I’ve been thinking a lot lately about the Santa Rosa area of California for a variety of reasons. My wife Regina’s folks live in the city. The surrounding area is once again suffering from devastating wildfires. And Santa Rosa was the home of Regina’s great uncle Wallace who recently died at age 99. For years, Wallace lived directly across the street from the Charles Schulz Museum. Charles lived in the area and the museum is dedicated to all things Charlie Brown.

Many people over the years have written about the philosophy, theology, and life principles to be garnered from the comic strip. I must say, I remain a big fan of a wide variety of stories, from Charlie Brown repeatedly failing at kicking a football because Lucy lifts it up at the last minute, to Linus and his dependence upon a blanket, to the Great Pumpkin Halloween story, to name just a few.

My life has been enriched by the characters of Pig Pen and his filth, Snoopy, Woodstock, Sally, Schroeder, and Peppermint Patty along with others. Indeed, there is a little of each one of us to be found in each one of them.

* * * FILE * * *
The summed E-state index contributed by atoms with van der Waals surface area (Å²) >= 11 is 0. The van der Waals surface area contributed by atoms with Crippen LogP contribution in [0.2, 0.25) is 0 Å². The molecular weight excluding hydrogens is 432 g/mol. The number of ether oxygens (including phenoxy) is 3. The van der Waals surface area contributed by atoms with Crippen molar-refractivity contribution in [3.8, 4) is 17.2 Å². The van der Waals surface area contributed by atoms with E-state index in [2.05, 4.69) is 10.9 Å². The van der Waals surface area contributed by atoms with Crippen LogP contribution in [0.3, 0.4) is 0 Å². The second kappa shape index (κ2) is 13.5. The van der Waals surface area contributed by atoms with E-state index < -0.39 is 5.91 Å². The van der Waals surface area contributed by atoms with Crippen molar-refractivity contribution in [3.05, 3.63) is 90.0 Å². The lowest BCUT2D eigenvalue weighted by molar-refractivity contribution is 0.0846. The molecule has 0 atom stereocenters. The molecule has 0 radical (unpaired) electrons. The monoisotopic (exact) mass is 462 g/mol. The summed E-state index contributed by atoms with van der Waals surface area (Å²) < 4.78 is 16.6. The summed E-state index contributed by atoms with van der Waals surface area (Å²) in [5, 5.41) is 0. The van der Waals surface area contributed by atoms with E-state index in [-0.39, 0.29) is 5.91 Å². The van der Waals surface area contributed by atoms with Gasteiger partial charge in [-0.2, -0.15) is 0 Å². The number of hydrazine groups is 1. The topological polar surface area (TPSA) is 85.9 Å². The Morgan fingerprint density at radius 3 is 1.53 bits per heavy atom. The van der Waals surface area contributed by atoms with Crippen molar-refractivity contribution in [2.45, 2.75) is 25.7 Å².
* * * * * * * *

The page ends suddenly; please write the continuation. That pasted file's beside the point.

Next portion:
On one of my visits to the museum, I encountered an impactful collection. Charles used to sketch out ideas for his comic strip on lined yellow sheets of paper. When an idea was more formalized or he did not particularly like the way a concept was going, he crumpled up the yellow sheets and tossed them into the trash.

He did not know that his secretary at the time, retrieved the crumpled sheets, took them home, and then ironed and saved them. These ironed sketches are now on display and they remind me of something helpful to keep in mind these days. But before that, one more snippet.

In one Peanut’s strip, Snoopy is lying on top of his dog house. Snoopy has the following thoughts as he gazes skyward. “My life has no meaning. Everything seems empty. I search the skies but can’t find meaning. Sigh.” It is at this point in the strip that Charlie Brown arrives with a bowl of dog food. Snoopy’s next thought, “Ah. Meaning.”

A thrown away piece of paper collected by Charles’ secretary. A bowl full of dog food brought by a beloved friend. Perhaps the point is that sometimes great meaning is found in the small things in life we take for granted or tend not to notice.

Searching for meaning, the purpose of life, why we are here at this time in these circumstances are all essential questions with which to struggle. God has much to say to us as we engage the depth of such issues. That said, I believe there are times throughout each day that joy, delight, gratitude, and even simple fun, are to be found in the small things we dismiss or disregard, like a lined sheet of paper, or a source of nourishment, physical or relational, that perhaps we need to cherish a bit more.